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How Apple gets away with lower R&D spending

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Updated. For a company that manages to debut a new product line every few years that seizes the public’s attention worldwide, it is rather amazing to see how little it spends on research and development compared to its peers.

Update: On Monday Apple number cruncher extraordinaire Horace Dediu at Asymco put together some charts showing how Apple’s (s AAPL) R&D spending trends. While Apple spent $758 million on R&D during the first fiscal quarter of 2012, it’s a very tiny sliver of the company’s overall sales, which were $46.3 billion. What’s most interesting to me is how Apple’s R&D spending as a percentage of overall sales ranks among the industry heavyweights. While $758 million is a lot of money, it’s lags behind the $2.3 billion Microsoft spent on research and development during the same quarter, and Google’s(s GOOG) $1.3 billion.

Here’s a chart showing how Apple ranks among its tech industry peers:

Credit: Asymco

Apple sits right below Hewlett-Packard (s HPQ) and just above Dell(s DELL) — two companies that haven’t produced anything truly interesting in the consumer realm in years. And it is far below the often innovation-challenged behemoths Microsoft(s MSFT), Nokia(s NOK), RIM(s RIMM) and others.

The takeaway is this: Bloated bureaucracies spend a lot of money on innovation and occasionally make something new and interesting. Steve Jobs’ insistence on maintaining a startup mentality within Apple (even with 30,000+ corporate employees) and the company’s ability to only focus on a few things at a time mean Apple can spend less and get much more for its investment.

Thumbnail image courtesy of Flickr user kenteegardin

28 Responses to “How Apple gets away with lower R&D spending”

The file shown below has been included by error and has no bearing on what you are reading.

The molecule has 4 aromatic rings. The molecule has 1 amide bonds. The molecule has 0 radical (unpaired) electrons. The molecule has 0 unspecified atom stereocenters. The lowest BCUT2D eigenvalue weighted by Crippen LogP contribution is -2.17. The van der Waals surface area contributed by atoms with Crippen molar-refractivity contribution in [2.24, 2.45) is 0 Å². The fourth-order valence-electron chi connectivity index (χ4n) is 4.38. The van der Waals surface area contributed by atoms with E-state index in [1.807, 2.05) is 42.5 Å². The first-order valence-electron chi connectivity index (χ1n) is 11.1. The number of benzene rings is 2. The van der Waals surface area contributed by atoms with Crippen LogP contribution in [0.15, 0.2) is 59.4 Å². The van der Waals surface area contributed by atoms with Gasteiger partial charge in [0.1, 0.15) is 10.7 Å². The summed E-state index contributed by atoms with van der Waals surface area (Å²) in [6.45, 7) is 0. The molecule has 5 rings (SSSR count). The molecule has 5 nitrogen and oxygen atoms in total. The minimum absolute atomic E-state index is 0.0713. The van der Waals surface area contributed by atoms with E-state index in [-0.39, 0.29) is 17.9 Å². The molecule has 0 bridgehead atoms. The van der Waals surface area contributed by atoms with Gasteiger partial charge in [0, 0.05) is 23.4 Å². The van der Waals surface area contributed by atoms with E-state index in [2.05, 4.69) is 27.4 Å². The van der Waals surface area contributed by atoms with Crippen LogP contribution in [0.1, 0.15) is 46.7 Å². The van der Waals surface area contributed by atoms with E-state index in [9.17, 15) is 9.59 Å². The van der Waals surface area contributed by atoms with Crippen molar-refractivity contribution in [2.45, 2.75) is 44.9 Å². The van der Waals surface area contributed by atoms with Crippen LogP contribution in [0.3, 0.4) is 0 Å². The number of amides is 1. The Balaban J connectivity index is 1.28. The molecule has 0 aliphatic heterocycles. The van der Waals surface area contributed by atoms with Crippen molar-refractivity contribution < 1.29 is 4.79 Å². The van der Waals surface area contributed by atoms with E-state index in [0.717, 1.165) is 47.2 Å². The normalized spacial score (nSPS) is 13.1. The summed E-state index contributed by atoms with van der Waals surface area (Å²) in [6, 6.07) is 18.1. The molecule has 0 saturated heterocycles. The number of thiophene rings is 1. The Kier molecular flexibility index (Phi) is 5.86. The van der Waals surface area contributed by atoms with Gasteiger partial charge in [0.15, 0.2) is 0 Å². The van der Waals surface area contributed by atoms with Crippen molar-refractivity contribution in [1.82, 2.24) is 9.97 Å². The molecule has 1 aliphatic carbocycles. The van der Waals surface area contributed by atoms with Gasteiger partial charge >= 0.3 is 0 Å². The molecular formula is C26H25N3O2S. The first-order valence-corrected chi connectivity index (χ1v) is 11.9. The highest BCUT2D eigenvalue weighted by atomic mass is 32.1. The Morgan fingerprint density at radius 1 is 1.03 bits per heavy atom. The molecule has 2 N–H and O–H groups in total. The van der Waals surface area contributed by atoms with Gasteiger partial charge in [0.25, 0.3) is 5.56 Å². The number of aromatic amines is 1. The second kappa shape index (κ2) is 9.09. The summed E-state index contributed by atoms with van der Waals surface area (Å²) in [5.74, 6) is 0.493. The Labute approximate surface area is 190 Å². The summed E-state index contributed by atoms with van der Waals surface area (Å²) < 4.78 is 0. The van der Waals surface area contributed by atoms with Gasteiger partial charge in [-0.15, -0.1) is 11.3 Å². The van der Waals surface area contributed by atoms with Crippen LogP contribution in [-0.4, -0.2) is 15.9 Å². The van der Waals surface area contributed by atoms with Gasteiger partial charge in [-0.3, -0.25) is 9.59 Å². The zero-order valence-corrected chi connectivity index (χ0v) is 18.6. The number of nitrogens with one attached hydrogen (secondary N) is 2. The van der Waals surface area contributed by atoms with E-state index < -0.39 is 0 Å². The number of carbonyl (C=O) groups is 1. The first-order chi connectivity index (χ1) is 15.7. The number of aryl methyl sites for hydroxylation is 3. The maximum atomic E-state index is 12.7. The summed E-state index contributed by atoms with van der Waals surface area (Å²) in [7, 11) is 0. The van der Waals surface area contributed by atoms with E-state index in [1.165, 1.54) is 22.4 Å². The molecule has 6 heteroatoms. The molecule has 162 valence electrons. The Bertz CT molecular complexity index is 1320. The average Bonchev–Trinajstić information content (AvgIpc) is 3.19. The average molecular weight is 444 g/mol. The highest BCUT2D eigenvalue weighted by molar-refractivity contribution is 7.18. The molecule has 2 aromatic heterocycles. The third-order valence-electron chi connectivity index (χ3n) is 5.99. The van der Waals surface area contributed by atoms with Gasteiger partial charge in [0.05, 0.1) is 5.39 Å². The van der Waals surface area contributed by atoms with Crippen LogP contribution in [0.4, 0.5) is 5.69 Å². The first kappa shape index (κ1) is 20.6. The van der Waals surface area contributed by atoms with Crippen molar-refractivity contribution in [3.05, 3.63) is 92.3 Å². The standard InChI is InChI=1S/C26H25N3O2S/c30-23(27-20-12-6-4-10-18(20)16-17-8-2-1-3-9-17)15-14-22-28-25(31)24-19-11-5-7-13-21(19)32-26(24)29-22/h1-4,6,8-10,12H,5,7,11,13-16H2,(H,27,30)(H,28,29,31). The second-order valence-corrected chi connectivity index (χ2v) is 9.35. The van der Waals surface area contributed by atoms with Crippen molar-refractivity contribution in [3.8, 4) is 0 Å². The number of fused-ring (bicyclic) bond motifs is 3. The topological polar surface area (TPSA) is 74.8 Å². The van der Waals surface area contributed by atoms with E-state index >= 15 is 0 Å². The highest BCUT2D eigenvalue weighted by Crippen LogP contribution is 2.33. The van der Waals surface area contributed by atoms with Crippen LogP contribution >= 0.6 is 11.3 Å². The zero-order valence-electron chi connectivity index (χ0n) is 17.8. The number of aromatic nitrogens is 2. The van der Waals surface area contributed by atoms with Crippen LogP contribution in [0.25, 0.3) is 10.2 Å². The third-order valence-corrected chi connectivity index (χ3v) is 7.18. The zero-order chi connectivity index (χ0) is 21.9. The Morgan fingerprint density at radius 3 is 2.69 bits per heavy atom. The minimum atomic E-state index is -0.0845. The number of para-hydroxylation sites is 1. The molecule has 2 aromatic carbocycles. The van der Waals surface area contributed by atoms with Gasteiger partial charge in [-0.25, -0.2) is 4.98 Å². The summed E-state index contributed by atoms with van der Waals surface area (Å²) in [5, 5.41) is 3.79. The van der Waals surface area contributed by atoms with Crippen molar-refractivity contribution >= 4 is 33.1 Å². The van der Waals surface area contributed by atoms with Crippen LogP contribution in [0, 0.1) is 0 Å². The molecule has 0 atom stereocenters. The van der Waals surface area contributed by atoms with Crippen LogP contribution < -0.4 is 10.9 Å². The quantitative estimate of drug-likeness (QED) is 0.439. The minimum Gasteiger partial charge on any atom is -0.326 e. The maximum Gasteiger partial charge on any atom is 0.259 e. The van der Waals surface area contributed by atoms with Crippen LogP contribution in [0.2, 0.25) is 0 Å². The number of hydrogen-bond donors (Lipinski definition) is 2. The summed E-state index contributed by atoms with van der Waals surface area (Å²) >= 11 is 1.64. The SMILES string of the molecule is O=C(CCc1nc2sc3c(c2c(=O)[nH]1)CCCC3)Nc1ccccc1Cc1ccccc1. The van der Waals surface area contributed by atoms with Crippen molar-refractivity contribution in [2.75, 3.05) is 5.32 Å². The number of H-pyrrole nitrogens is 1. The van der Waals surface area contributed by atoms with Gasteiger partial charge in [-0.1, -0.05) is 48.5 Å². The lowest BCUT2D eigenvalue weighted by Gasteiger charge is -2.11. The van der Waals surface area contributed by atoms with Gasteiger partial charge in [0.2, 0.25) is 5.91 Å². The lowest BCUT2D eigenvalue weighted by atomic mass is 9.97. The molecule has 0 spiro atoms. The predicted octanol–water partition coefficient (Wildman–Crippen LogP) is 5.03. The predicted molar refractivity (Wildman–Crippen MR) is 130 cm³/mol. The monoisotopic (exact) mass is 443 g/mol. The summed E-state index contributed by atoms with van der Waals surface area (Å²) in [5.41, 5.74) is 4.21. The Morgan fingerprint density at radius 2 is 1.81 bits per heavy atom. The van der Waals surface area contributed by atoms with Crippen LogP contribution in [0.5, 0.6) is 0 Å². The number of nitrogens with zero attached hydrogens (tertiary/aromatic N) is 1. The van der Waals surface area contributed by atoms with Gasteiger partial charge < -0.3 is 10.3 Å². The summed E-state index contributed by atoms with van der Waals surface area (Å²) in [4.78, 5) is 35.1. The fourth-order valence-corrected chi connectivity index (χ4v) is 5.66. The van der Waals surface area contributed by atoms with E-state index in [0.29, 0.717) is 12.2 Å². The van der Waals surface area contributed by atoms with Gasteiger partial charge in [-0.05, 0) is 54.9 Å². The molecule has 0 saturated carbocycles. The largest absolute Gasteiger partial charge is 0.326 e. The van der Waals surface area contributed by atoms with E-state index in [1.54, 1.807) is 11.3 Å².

1. Ken Heins

    Well for one thing, when you have a sharp focus on what you want, you don’t have to spend a ton of money on analysis. Ever heard of PARALYSIS BY ANALYSIS? Microsoft has no real vision, so they have to spend huge money on this and that, both in terms of market analysis and technological research and TIME, only to find that there was either no customer interest, not technogically feasible, and the big one; The market passed them by. The money got spent, with little or no return. “He got on his horse and rode off in all directions at once”

  2. Jason Cook

    Interesting, but a bit misleading. These figures show cost of Research & Development as a percentage of gross sales volume. Increased sales (i.e. success) will make that percentage go down (i.e. make it look like you’re spending less on research). Apple’s absolute R&D expenses actually GREW at an annual rate of 33% during the research period. However, their spike in sales during the same time dwarfed the additional spending (source:×367.jpg ).

  3. mjtomlin

    Sorry, but most of you are wrong… it doesn’t matter what the actual amounts were, the percentages tell us how much they spent versus how much they made.

    In fact, to display the actual amounts would be meaningless unless they also told us how much each made, thus giving us a percentage.

    If Apple spends 1 billion and Google spends 1 billion, so what? What does that tell us, nothing except they both spent the same on R&D. Well the point of the article is to examine which made more money from that 1 billion? Having the amounts only is useless. Knowing also that Apple made 20 billion and Google made 10 billion, we know Apple’s R&D is 5% and Goggle’s is 10%. So we’re right back to percentages again and can see which made better use of the their 1 billion investment.